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tions to ensure that China abides by its commitments to follow fair, nondiscriminatory trade practices in dealing with United States businesses, and adheres to the Nuclear Nonproliferation Treaty, the Missile Technology Control Regime guidelines and parameters, and other nonproliferation commitments.
(5) The Chinese government should cooperate with international efforts to obtain North Korea's full, unconditional compliance with the Nuclear Non-Proliferation Treaty.
(6) The President has initiated an intensive high-level dialogue with the Chinese government which began last year with a meeting between the Secretary of State and the Chinese For. eign Minister, including a meeting in Seattle between the President and the President of China, meetings in Beijing with the Secretary of the Treasury, the Assistant Secretary for Human Rights and others, a recent meeting in Paris between the Secretary of State and the Chinese Foreign Minister, and recent meetings in Washington with several Under Secretaries and their Chinese counterparts.
(7) The President's efforts have led to some recent progress on some issues of concern to the United States.
(8) Notwithstanding this, substantially more progress is needed to meet the standards in the President's Executive Order.
(9) The Chinese government's overall human rights record in 1993 fell far short of internationally accepted norms as it continued to repress critics and failed to control abuses by its own
security forces. (b) SENSE OF SENATE.-It is the sense of the Senate that the President of the United States should use all appropriate opportunities, in particular more high-level exchanges with the Chinese government, to press for further concrete progress toward meeting the standards for continuation of MFN status as contained in the Executive Order. SEC. 514.114 IMPLEMENTATION OF PARTNERSHIP FOR PEACE.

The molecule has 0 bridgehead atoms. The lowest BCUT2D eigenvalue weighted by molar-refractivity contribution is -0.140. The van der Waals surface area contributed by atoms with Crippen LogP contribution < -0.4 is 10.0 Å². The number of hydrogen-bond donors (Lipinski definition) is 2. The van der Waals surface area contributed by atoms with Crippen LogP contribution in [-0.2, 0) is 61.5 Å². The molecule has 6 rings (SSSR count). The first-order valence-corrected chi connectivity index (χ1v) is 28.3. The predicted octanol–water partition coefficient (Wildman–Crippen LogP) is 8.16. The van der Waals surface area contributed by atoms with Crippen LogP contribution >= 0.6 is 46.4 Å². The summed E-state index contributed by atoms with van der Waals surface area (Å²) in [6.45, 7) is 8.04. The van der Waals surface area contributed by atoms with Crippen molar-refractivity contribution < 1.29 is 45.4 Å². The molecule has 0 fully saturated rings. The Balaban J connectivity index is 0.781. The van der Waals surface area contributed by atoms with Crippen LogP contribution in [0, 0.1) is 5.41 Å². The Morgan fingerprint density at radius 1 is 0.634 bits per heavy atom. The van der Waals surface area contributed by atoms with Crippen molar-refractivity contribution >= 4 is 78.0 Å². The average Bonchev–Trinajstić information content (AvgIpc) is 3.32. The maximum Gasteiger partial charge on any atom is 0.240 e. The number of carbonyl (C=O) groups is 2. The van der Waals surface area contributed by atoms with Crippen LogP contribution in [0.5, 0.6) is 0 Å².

(a) REPORT TO CONGRESS.—The President shall submit annually, beginning 90 days after the date of enactment of this Act, a detailed report to the Committee on Foreign Relations of the Senate and the Committee on Foreign Affairs of the House of Representatives on the implementation of the “Partnership for Peace” initiative, including an assessment of the progress made by former members of the Warsaw Treaty Organization in meeting the criteria for full membership articulated in Article 10 of the North Atlantic
114 22 U.S.C. 1928 note. Sec. 205 of the NATO Participation Act of 1994 (title Il of Public Law 103-447; 108 Stat. 4697) provided the following:
"SEC. 205. REPORTING REQUIREMENT.
"The President shall include in the report required by section 514(a) of Public Law 103-236 (22 U.S.C. 1928 note) the following:
"(1) A description of all assistance provided under the program established under section 203(a), or otherwise provided by the United States Government to facilitate the transition to full NATO membership of Poland, Hungary, the Czech Republic, Slovakia, and other Partnership for Peace countries emerging from communist domination designated pursuant to section 203(d).
"(2) A description, on the basis of information received from the recipients and from NATO, of all assistance provided by other NATO member nations or NATO itself to facilitate the transition to full NATO membership of Poland, Hungary, the Czech Republic, Slovakia, and other Partnership for Peace countries emerging from communist domination des ignated pursuant to section 203(a).".
militsuch personnel to the rights, civilian
State such pets related artnership cement with
Treaty, wherein any other European state may, by unanimous agreement, be invited to accede to the North Atlantic Treaty if it is in a position to further the principles of the Treaty and to contribute to the security of the North Atlantic area.